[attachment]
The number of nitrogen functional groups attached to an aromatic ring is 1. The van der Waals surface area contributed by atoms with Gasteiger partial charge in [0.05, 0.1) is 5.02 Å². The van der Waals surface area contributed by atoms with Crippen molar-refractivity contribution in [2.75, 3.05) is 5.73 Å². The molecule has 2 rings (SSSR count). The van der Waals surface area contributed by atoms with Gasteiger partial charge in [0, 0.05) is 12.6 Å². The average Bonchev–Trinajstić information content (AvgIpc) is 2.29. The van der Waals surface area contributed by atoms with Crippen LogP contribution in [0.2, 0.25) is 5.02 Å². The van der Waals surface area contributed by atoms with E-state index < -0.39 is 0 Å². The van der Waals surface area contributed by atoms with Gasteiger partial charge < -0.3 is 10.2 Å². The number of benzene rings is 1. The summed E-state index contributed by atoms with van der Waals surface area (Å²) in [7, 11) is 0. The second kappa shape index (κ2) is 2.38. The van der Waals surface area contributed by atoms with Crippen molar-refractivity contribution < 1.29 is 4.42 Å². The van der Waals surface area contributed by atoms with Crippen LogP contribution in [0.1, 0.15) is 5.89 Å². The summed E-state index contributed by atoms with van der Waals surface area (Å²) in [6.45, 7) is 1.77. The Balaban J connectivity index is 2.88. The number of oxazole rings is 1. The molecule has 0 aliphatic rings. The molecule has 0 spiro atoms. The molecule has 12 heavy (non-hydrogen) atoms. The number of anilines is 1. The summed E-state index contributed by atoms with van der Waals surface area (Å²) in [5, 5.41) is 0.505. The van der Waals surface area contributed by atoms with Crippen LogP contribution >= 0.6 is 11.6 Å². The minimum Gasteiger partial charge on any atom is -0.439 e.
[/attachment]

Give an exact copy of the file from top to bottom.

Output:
The number of nitrogen functional groups attached to an aromatic ring is 1. The van der Waals surface area contributed by atoms with Gasteiger partial charge in [0.05, 0.1) is 5.02 Å². The van der Waals surface area contributed by atoms with Crippen molar-refractivity contribution in [2.75, 3.05) is 5.73 Å². The molecule has 2 rings (SSSR count). The van der Waals surface area contributed by atoms with Gasteiger partial charge in [0, 0.05) is 12.6 Å². The average Bonchev–Trinajstić information content (AvgIpc) is 2.29. The van der Waals surface area contributed by atoms with Crippen LogP contribution in [0.2, 0.25) is 5.02 Å². The van der Waals surface area contributed by atoms with E-state index < -0.39 is 0 Å². The van der Waals surface area contributed by atoms with Gasteiger partial charge < -0.3 is 10.2 Å². The number of benzene rings is 1. The summed E-state index contributed by atoms with van der Waals surface area (Å²) in [7, 11) is 0. The second kappa shape index (κ2) is 2.38. The van der Waals surface area contributed by atoms with Crippen molar-refractivity contribution < 1.29 is 4.42 Å². The van der Waals surface area contributed by atoms with Crippen LogP contribution in [0.1, 0.15) is 5.89 Å². The summed E-state index contributed by atoms with van der Waals surface area (Å²) in [6.45, 7) is 1.77. The Balaban J connectivity index is 2.88. The number of oxazole rings is 1. The molecule has 0 aliphatic rings. The molecule has 0 spiro atoms. The molecule has 12 heavy (non-hydrogen) atoms. The number of anilines is 1. The summed E-state index contributed by atoms with van der Waals surface area (Å²) in [5, 5.41) is 0.505. The van der Waals surface area contributed by atoms with Crippen LogP contribution >= 0.6 is 11.6 Å². The minimum Gasteiger partial charge on any atom is -0.439 e.